Sunday, August 12, 2007

You're not the father

"It appears that you can lie through your teeth and get a guy to sign a piece of paper saying he's your child's father, and if he finds out otherwise, the courts can't do anything about it," stated David Douglas.

The story seems to have begun two years after the baby was born, in 2002. Suzy Whitley, Sam Lewis's ex-girlfriend informed him that he was the father of her son and he signed a voluntary acknowledgement of the paternity of the child. In December 2003, almost a year later, the state of Tennessee filed a petition on Whitley's behalf seeking to set support payments. According to court documents, both parties agreed that Lewis would pay $317 in monthly support payments and that he would pay $13,314 in back support payments at $50 a month.

Lewis continued to make the payments and began to assume the role of a father to the boy who was living with his ex-girlfriend. He visited the boy on weekends and provided gifts on birthdays and holidays to the child who had begun to call hin "Daddy". Lewis's friends though, told him that he wasn't the boy's father and in 2006, he sought a court-ordered paternity test.

Just as is heard so often on "The Jerry Springer Show", the DNA test proved that Lewis was not the father. A juvenile court judge then diestablished his paternity standing, terminated his future financial obligations and forgave his arrearages. The judge also ordered that Whitley pay Lewis $9,341 for the money he had already paid her, plus attorney fees and court costs which included the cost of the DNA test.

The case becomes more interesting when the state appealed the ruling on Whitley's behalf. Without disputing the deception Whitley had used with Lewis, they argued that the juvenile court judge acted beyond the scope of his jurisdiction and didn't have the authority to suspend his unpaid retroactive payments or award him reimbursement for the payments he had already made. They also argued that Lewis should seek reimbursement from the biological father, who not surprizingly both sides agree, is most likely the man Whitley was living with when the baby was conceived.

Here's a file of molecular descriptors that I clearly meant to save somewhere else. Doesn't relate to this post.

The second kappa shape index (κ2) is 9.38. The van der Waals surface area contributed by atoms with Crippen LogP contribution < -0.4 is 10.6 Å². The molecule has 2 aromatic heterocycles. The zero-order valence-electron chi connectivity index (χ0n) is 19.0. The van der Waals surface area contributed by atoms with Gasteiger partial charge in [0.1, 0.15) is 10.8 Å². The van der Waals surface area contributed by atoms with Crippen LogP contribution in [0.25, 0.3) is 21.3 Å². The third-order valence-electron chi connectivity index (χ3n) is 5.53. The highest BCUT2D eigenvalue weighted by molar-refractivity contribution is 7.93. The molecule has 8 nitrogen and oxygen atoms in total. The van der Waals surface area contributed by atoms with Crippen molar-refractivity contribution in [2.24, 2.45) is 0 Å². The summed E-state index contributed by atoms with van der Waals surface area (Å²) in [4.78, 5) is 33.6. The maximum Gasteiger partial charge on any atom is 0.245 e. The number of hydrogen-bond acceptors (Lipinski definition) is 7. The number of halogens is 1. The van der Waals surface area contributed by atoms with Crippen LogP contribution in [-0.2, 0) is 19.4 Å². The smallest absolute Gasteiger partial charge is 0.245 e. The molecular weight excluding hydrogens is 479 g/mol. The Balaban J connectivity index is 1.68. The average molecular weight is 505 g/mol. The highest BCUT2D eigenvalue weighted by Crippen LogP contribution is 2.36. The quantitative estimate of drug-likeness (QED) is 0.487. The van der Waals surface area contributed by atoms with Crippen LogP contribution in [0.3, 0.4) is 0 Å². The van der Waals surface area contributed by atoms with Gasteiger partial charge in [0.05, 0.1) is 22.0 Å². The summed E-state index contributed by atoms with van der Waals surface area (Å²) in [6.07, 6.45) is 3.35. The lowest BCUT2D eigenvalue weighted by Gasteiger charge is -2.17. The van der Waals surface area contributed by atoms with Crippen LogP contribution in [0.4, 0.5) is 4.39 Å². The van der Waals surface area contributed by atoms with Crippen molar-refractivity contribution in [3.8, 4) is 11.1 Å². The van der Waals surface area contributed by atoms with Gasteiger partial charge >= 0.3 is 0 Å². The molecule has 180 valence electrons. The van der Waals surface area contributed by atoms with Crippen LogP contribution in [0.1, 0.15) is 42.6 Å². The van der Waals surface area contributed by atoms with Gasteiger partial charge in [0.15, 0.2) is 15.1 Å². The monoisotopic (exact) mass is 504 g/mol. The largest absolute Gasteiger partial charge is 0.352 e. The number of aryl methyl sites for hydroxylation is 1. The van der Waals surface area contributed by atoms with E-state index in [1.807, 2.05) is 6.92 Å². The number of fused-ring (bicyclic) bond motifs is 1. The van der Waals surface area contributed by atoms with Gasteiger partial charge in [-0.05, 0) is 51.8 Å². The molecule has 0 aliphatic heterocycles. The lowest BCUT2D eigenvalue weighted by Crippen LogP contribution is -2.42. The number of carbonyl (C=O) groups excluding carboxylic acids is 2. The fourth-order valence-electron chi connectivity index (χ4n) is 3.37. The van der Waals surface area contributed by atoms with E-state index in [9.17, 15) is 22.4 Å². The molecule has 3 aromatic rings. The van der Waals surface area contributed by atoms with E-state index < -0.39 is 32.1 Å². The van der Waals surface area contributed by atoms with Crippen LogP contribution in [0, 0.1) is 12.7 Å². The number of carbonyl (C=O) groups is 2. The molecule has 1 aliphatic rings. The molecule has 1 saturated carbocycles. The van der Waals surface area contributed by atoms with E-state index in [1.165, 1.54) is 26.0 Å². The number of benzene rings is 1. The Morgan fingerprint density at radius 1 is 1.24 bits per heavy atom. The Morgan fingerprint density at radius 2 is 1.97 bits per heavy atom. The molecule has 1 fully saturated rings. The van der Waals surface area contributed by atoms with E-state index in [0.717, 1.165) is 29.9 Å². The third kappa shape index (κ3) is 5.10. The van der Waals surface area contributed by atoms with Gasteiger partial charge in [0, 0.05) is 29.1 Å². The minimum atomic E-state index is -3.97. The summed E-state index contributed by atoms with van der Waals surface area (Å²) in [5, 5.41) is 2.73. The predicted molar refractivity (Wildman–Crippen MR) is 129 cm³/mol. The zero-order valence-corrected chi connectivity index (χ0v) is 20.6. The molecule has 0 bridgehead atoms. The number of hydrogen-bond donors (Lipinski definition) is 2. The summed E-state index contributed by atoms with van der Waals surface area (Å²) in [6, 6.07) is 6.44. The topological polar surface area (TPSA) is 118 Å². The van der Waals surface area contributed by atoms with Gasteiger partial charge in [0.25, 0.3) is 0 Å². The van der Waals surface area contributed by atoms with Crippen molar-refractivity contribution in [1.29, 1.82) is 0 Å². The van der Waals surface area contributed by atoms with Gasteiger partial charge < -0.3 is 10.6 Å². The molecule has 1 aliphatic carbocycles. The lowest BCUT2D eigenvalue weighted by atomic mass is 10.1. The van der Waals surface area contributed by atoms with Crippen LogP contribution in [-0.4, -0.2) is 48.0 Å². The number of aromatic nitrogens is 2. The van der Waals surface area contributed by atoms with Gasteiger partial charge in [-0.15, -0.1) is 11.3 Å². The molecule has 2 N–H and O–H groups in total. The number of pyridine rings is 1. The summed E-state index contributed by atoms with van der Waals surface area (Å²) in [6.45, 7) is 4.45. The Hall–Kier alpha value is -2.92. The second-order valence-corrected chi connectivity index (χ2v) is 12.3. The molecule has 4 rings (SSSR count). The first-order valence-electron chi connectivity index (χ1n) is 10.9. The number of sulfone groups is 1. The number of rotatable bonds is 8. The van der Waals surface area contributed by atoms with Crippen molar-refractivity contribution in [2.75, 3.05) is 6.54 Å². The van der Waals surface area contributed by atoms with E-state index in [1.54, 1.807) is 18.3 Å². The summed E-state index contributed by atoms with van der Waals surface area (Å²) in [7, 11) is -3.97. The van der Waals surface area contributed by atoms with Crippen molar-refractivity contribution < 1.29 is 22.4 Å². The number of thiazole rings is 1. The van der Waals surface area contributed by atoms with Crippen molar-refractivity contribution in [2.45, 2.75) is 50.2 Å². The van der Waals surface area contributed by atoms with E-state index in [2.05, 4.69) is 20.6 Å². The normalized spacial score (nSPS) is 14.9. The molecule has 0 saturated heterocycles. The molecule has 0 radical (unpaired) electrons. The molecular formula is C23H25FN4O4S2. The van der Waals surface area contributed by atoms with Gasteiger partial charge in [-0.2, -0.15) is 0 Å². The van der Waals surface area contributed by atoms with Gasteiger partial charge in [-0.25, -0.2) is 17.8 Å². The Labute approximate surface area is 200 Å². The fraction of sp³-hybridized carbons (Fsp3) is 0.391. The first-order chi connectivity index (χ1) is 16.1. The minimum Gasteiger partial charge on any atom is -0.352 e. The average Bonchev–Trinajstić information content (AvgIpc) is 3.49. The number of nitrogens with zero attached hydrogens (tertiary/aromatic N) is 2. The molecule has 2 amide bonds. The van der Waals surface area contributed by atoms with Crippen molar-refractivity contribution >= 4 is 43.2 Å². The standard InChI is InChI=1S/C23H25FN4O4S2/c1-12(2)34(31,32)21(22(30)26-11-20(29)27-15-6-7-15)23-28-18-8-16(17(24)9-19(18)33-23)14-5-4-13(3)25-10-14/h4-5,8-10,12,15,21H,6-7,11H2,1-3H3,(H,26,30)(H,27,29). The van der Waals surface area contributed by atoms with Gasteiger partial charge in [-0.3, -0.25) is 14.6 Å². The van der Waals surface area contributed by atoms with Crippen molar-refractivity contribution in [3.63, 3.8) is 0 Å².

David Douglas, Lewis's attorney, argued that state law prevented the judge from modifying the original order but he could set aside the order under a motion that permits judges to set aside orders under extenuating circumstances, including fraud. Ultimately,at the end of July 2007, the Court of Appeals ruled in Whitley's favor and ordered Lewis to pay the retroactive support, Whitley's court costs and attorney fees. The decision also overturned the judgement against Whitley and Lewis can still try to obtain the money from the child's natural father, who reportedly is living with Whitley's sister.

"This really seems like an unfair result for Mr Lewis, because this guy tried to do the right thing, and instead, he got hammered by the system. I understand that the court's role is to protect children, but it shouldn't reward people who lie and use deceit," stated Douglas.

The statute was originally intended to prevent parents who owed child support from "shopping" for a sympathetic judge to reduce a support amount from another judge. Technology though, has advanced to a point where DNA can conclusively identify paternity and the law it seems, has failed to keep pace with these advances. Stephanie Walton, an expert on child support policy with the National Conference of State Legislatures has stated that the law doesn't take into account not that we can determine fairly easily, who the real father is. She feels that the courts will continue to make decisions with the child's best interest in mind until state legislatures decide to take on the issues raised in this case.

"The law has decided that the big picture is the best interests of the child. It's a case-by-case basis of deciding what's best for the child. It may be best for the child to have someone involved, even if he's not the real father," stated Walton.

I'm sorry but I don't see how it is in the best interests for a man to have to continue to make payments after he was purposely deceived and how it can be in the best interest of any child to form a relationship with a man they come to know as "Daddy," only to have that man legally walk out of their life. Since it seems that the real father is known and living nearby, I wonder if the reason Mr Lewis was deceived was because he happened to have a paycheck that could be tapped for support.

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